Then there are others - Rebecca, The Casual Vacancy and quite possibly I Capture the Castle for instance, upon finishing which I have heaved a sigh, smiled to myself and thought, "Now, that's a proper thinking man's book", not quite realising that I did not really understand all the thinking that went into the pages; at least not until much later. My mother put it d…

Reading List - December

Last month of the year ! The weather is near perfect and the prospect of snuggling up with a book and a steaming cup of tea is increasingly taking the shape of the carrot dangling before me every day. I had a spell of slightly frenzied reading in November, what with The Caine Mutiny and The Golem's Eye, so this month I decided to keep things light and fun.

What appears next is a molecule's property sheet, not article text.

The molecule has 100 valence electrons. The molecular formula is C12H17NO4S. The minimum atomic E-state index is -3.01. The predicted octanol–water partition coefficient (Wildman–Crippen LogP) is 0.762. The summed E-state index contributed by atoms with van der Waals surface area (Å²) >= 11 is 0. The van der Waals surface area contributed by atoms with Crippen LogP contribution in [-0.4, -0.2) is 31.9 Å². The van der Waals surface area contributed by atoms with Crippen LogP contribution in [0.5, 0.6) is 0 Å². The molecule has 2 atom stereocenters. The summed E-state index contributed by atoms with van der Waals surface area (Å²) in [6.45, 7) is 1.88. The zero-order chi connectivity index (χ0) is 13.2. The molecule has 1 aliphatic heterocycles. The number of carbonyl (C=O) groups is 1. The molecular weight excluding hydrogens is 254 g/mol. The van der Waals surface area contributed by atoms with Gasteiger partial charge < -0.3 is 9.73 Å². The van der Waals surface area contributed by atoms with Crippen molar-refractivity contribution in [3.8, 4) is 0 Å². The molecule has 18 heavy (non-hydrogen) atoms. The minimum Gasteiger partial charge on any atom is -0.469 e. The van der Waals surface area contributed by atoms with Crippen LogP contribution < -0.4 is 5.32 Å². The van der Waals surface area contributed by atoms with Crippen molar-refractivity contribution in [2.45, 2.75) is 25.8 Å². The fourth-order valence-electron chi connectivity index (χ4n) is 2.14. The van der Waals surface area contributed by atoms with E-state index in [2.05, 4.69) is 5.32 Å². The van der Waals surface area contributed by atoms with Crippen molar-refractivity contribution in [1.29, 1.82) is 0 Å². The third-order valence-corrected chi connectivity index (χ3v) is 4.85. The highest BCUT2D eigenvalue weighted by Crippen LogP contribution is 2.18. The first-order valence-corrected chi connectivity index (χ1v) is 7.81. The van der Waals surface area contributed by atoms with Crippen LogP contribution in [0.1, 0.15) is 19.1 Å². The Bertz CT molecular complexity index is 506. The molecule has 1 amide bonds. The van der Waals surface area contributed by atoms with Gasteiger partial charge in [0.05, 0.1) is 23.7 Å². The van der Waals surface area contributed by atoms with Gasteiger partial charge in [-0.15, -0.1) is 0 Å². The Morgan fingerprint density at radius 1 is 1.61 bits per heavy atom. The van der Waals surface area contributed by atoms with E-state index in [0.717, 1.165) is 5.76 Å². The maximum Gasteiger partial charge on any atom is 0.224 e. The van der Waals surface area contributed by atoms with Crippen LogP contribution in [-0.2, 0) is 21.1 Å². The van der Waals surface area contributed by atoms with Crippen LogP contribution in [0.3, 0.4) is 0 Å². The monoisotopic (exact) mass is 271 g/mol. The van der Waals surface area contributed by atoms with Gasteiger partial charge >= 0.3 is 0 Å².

1. The War of the Worlds by H.G. Wells: I had heard of it as a kid, and tucked it away as one of the innumerable stories I swore I would read some day. All these years later, as I was browsing through my Kindle store, I came across it again. I started the book a couple of days back and am quite delighted to find that the story is very much on its way right from the first page. Considering that the novel was penned in 1897, the language is not in the least stuffy and the descriptions are remarkably cinematic. There has been very little exchange of dialogues yet, and the Martians have already arrived on the scene, though their de…

Cult of Crime - Franklin W. Dixon (and a brief history of my early reading days)